Batch #56 of the Eco-Cha Tea Club is a Pinglin Qing Xin Black Tea — summer 2019 harvest, from the same source as last month's edition of award winning Wenshan Baozhong Tea. This is the first batch of Black Tea we have sourced from the Pinglin region in northern Taiwan, and it is further supporting evidence of the fact that high quality tea can be made from low to mid-elevation farms. We were lucky to have sourced the remainder of two consecutive days of last summer's harvest that were combined to provide just enough to be shared with the Eco-Cha Tea Club! Black Tea reaches it peak of quality after at least one year of aging.
Batch #56 of the Eco-Cha Tea Club is a Black Tea made from the Qing Xin cultivar, grown in the Pinglin tea growing region in northern Taiwan. This Black Tea is made by the same artisan tea maker who made the top 5% award-winning Baozhong Tea we offered as Batch #55 of the Eco-Cha Tea Club. His spring and winter crops are made into Wenshan Baozhong tea, for which his family has a legacy, and his summer crops are made into high-grade Black Tea.
This batch of Alishan High Mountain Jin Xuan Oolong summer 2020 harvest has a very pronounced buttery character. Starting with the leaves put into the pre-heated tea judging cup, they exuded a pronounced buttered toast/popcorn aroma. But the flavor profile is replete with an uncanny buttered popcorn note, it's almost unbelievable! How can tea leaves do this?! It's not only buttered popcorn either! There are distinct floral and vegetal notes that balance out the incredulous and delicious buttered popcorn flavor. OK, enough repetitive description! Click hereto get your share.
This is what an award winning Wenshan Baozhong Tea looks like, in its dry leaf state, of course. Notice the uniformity in the size and coloration of the leaves. The yellow hues are only in the spine of the leaves, which would naturally protrude into a stem, but the stems have been removed, along with the larger, lighter colored, over-matured leaf stock. This uniformity of leaf material offers a pure flavor profile. It allows for a complexity of aromatic and flavor notes, but it comes from a uniform stock which is essential in producing a purity of character. This is a fundamental aspect of competition grade tea. It's not muddled. It's refined.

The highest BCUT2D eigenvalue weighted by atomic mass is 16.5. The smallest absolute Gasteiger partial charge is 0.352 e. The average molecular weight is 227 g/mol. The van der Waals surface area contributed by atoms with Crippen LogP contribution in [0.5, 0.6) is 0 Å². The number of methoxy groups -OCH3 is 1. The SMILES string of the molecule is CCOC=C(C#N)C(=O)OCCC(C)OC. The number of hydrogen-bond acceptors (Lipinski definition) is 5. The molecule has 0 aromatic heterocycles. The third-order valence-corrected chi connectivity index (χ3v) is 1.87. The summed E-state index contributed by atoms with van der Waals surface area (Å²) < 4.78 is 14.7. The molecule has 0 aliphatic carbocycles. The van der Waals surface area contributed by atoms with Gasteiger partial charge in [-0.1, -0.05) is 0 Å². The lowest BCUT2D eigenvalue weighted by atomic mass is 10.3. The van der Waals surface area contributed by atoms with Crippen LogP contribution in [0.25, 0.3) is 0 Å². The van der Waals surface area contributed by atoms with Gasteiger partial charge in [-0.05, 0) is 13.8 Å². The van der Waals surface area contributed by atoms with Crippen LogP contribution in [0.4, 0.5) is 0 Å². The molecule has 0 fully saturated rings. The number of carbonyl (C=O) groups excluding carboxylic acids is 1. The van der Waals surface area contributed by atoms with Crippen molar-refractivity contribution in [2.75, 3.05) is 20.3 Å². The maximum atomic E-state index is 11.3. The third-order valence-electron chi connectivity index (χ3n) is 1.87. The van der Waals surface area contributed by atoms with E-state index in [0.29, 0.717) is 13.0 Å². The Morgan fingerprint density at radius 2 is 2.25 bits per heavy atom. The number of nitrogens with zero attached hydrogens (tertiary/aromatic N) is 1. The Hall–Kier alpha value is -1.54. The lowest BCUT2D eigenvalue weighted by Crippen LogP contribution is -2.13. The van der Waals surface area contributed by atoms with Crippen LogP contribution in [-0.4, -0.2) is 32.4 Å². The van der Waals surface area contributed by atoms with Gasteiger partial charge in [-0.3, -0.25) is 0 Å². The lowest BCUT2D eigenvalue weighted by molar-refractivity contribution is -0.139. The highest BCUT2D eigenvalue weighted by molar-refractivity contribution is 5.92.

Batch #55 of the Eco-Cha Tea Club is an award-winning Wenshan Baozhong Tea that was entered in the recent spring tea competition of the local Farmers' Association. Preparation for competition involves removing the bulkier stems from the leaves, and also sorting the leaves by coloration to achieve the most uniform stock of leaf material possible.
Over the course of our chat, catching up on spring harvest, competition, and other tea related topics, we realized that this artisan of Traditional Tie Guan Yin Oolong is the single most patient and painstaking tea maker we know. The amount of time and serious labor he puts into making a very minimal amount of tea is just so far off the charts of any other type of tea production we've seen. Oh, and he won first place prize a year and half ago, amidst top 2% and top 10% prizes that he is awarded consistently in the Muzha Farmers' Association Traditional Tie Guan Yin Oolong Tea competition.
Our spring Li Shan High Mountain Oolong Tea is now in, completing the final installment of our spring 2020 Taiwan high mountain teas! Read on to find out more about this spring batch of Li Shan High Mountain Oolong!
The Chinese "hong shui" means "red water", and the term has been adopted (or revived, depending on who you ask) as a name for heavily oxidized Oolong Tea. The name is used to designate a type of Oolong to stand on its own, and not be devalued by popular judging standards and marketing trends in Taiwan. The popular High Mountain Oolong Tea is a lightly oxidized tea with a bright golden, yellowish-green color. And even the competition standards set for Dong Ding Oolong Tea are a lighter golden-orange. But Hong Shui is, in fact, a proper tea on its own, and the level of oxidation is simply a variation in processing, not a fault or shortcoming in terms of its value. The processing methods to make this type of tea are actually how tea was made in Lugu (and many other places most likely), Taiwan, before tea became a commercial commodity.
This month's batch #54 of the Eco-Cha Tea Club is a Honey Hong Shui Oolong Tea sourced from our friends who have provided our Dong Ding Oolong Tea and our Small Leaf Black Teain recent years. They also made Batch #33 of the Eco-Cha Tea Clubwhich we shared in August 2018. Batch #33 was similar to this month's batch in that they were both made with the help of the Green Leafhopper.
With a lot of people stuck at home due to COVID-19, many folks are now cooking their own meals. To help out, we've compiled a list of five easy cooking with loose leaf tea recipes to add a different flavor to your dining experience.